According to state test results, Garner schools on average have lower passing rates than schools in the rest of the Wake County Public School System. Most schools in Garner also have a higher percentage of students receiving subsidized lunches than the rest of the district.
For instance, only 45 percent of East Garner Middle School passed exams in the 2013-14 school year. New results for the 2014-15 school year will be released Sept. 2.
Council members differ on their opinions about why Garner has struggled attracting new home construction.
Council member Gra Singleton said Garner struggles because of its older housing stock. He said the homes in Garner tend to be cheaper than in areas like Apex, Cary, Holly Springs or Wake Forest, therefore the town does not attract more affluent home buyers.
But they all agree that Garner’s test scores haven’t helped the perception some have on the school.
“They may think erroneously, if the test scores are bad, then my child won’t perform well there,” council member Buck Kennedy said. “No, it’s up to the child and those parents in helping that child succeed in school.”
Although, the town cannot legally spend money on schools outright, Kennedy said, it can use the public forums at meetings and other events to let people know the school’s success stories.
Like many municipalities in the county, Garner is considered a “bedroom community.” The residents live in the town but work elsewhere.
Asa Fleming, a real estate agent with Coldwell Banker Advantage, said not only are schools a priority for most people he sells homes to, but accessibility is also important.
“Garner is struggling with (Interstate) 540,” Fleming said. “The southern tip of the county, people working at (RTP) are looking at it as a drive. And the traffic down there is atrocious.”
N.C. DOT is trying to figure out which route the highway will follow as it prepares to build the final leg of I-540, which includes the path past Garner.
Tim Minton, director of governmental affairs for the N.C. Home Builders Association, said the same. He said the uncertainty of where the final connector will go is giving some potential home buyers and developers pause.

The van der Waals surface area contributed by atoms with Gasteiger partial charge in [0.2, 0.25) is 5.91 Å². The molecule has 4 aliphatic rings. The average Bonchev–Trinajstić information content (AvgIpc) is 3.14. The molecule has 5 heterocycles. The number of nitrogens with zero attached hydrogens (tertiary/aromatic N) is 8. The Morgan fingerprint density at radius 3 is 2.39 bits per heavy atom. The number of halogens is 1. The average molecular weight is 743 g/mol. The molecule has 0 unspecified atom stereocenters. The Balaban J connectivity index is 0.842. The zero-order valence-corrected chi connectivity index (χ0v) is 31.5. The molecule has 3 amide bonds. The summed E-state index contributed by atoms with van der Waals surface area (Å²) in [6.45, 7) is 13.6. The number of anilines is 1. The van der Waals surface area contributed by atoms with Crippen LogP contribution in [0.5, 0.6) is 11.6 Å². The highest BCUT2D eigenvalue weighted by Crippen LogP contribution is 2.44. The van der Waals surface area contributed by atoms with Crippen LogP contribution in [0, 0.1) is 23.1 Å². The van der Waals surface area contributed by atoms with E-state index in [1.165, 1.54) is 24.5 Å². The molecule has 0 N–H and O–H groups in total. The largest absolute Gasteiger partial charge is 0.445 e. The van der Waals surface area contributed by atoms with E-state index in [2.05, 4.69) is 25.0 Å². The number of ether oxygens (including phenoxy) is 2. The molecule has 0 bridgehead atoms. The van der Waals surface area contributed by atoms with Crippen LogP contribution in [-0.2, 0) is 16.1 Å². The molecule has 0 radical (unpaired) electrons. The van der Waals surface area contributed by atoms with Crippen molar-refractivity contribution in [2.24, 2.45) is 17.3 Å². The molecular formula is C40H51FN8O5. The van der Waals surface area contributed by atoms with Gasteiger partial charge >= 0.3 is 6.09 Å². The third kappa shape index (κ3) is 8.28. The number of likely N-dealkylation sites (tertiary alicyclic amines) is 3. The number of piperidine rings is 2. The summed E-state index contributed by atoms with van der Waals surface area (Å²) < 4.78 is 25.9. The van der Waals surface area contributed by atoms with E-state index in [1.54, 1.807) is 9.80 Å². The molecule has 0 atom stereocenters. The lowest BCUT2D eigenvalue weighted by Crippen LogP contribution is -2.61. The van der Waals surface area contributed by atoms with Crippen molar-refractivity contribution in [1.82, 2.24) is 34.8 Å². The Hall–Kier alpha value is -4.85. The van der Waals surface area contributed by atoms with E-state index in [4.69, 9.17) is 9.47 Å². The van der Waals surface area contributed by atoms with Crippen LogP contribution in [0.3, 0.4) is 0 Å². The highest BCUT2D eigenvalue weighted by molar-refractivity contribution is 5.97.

When 540 opened up to Apex, you saw a surge. I could see the same for Garner.”
Tim Minton, director of governmental affairs for N.C. Home Builders Association.
Some of the proposed routes include one that goes through the heart of Garner and one that goes just south of Garner.
“When you have that uncertainty, if you’re a land owner or if you’re a perspective buyer, that is going to be a factor when looking for a home,” Minton said.
But both Fleming and Minton say once the 540-route opens, it will help Garner.
“When 540 opened up to Apex, you saw a surge,” Minton said. “I could see the same for Garner. The ability to get from one place to the next and where the jobs are, is one of the major factors in determining where people want to live.”
“People are only willing to drive so far to get to work,” he said in reference to those working in RTP.
Minton said as the western part of the county runs out of land, prices will go up, and land buyers will look for land in places like Garner to build.
Middle of everything
For Brandt and Aguilera, their home in Preston was perfect for them. On a Monday after work, they looked outside the window and pointed to the green golf course and woods.
“That was one thing I wanted,” Brandt said.
Brandt said he and Aguilera visited Garner during their initial search for a home. Brandt’s best friend lives in Garner. But when they looked three years ago, they said there weren’t enough amenities in the town. It also would have been a longer distance to get to work.
Brandt’s job is a 10-mile drive to Cary. And Aguilera, a former writer in her native Venezuela, expects to be offered a job in the area.
“Everything is about 20 minutes away,” Aguilera said, noting Durham and places in Raleigh. “It’s like we’re in the middle of everything.”
“We liked Garner,” Brandt added. “But we like Cary better.”
Residential permits pulled in May 2015 (Wake County)
Holly Springs: 74